FDA Expands Approval of Treatment for Cystic Fibrosis to Include Patients Aged 6 Years and Older
The US Food and Drug Administration (FDA) has expanded the indication for tezacaftor/ivacaftor tablets (Symdeko) for the treatment of paediatric patients aged 6 years and older with cystic fibrosis who have certain genetic mutations.
Last year, the FDA approved tezacaftor/ivacaftor to treat patients aged 12 years and older who had the same specific genetic mutations.
“Decades ago, patients with cystic fibrosis were generally expected to live until 10 years of age, with few surviving into their teenage years,” said Banu Karimi-Shah, MD, FDA’s Center for Drug Evaluation and Research, Rockville, Maryland. “Since then, wide-ranging research on the disease resulted in more treatments for this debilitating disease that have extended life expectancy and improved quality of life for patients, but there is still no cure. Based on their individual genetic makeup, individuals may respond differently to certain drugs, so it is important to provide a variety of options.”
“Today’s approval for children as young as 6 years old provides an important treatment option for younger patients, and also provides more context on the safety and dosing specific to this population,” he added. “The FDA remains committed to advancing novel treatment options for areas of unmet patient need, particularly in diseases impacting children.”
Tezacaftor/ivacaftor is used to treat patients who have 2 copies of the most common type of mutation -- F508del mutation -- or who have at least 1 of the mutations in the cystic fibrosis transmembrane conductance regulator (CFTR) gene that is responsive to tezacaftor and ivacaftor based on in vitro data and/or clinical evidence.
The efficacy of tezacaftor/ivacaftor in patients with cystic fibrosis aged 12 years and older was evaluated in 3 phase 3, double blind, placebo-controlled trials, which demonstrated improvements in lung function and other key measures of the disease, including a reduction in exacerbations. The efficacy in patients aged 6 to 12 was extrapolated from patients age 12 years and older, with additional support from data in patients age 6 to 12 years.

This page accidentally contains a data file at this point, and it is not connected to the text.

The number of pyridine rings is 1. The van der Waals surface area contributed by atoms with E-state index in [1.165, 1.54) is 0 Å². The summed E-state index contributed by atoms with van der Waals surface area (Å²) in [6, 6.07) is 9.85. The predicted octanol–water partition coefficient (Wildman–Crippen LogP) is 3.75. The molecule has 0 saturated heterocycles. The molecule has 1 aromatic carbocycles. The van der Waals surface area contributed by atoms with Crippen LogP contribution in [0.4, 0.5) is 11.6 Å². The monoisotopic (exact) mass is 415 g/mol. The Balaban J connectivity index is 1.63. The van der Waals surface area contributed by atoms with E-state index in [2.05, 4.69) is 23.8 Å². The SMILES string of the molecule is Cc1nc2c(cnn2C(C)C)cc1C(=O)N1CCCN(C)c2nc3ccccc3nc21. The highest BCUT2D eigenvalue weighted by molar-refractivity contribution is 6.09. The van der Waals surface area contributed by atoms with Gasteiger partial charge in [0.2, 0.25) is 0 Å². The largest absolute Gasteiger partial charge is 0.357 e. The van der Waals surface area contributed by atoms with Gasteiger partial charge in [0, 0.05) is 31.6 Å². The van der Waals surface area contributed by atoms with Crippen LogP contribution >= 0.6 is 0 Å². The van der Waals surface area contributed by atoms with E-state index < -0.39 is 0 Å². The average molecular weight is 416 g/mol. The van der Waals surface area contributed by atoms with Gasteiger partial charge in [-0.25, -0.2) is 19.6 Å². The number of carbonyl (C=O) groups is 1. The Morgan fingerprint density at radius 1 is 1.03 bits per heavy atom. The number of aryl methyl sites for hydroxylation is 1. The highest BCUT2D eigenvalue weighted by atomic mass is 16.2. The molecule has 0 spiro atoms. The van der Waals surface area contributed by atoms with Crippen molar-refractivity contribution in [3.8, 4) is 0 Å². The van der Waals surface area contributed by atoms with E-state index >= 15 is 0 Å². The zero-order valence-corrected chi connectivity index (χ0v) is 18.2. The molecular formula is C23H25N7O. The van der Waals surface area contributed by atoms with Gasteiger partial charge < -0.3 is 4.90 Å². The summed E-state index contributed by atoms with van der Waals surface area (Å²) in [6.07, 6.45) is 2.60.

The safety of tezacaftor/ivacaftor to treat patients aged 6 years to less than 12 years was supported by data from a study that included a 24-week, open-label treatment period with 70 patients and had similar observations of safety to clinical trials in patients aged 12 years and older.
Tezacaftor/ivacaftor should always be taken with food that contains fat and never in combination with certain antibiotics, seizure medicines, St. John’s wort, or food containing grapefruit or Seville oranges, as indicated on the label.
The prescribing information for tezacaftor/ivacaftor includes warnings related to elevated liver enzymes for those who use inducers for Cytochrome P450 3A4 (CYP3A), and for the risk of cataracts in paediatric patients.
The most common side effects include headache, nausea, sinus congestion, and dizziness.
SOURCE: US Food and Drug Administration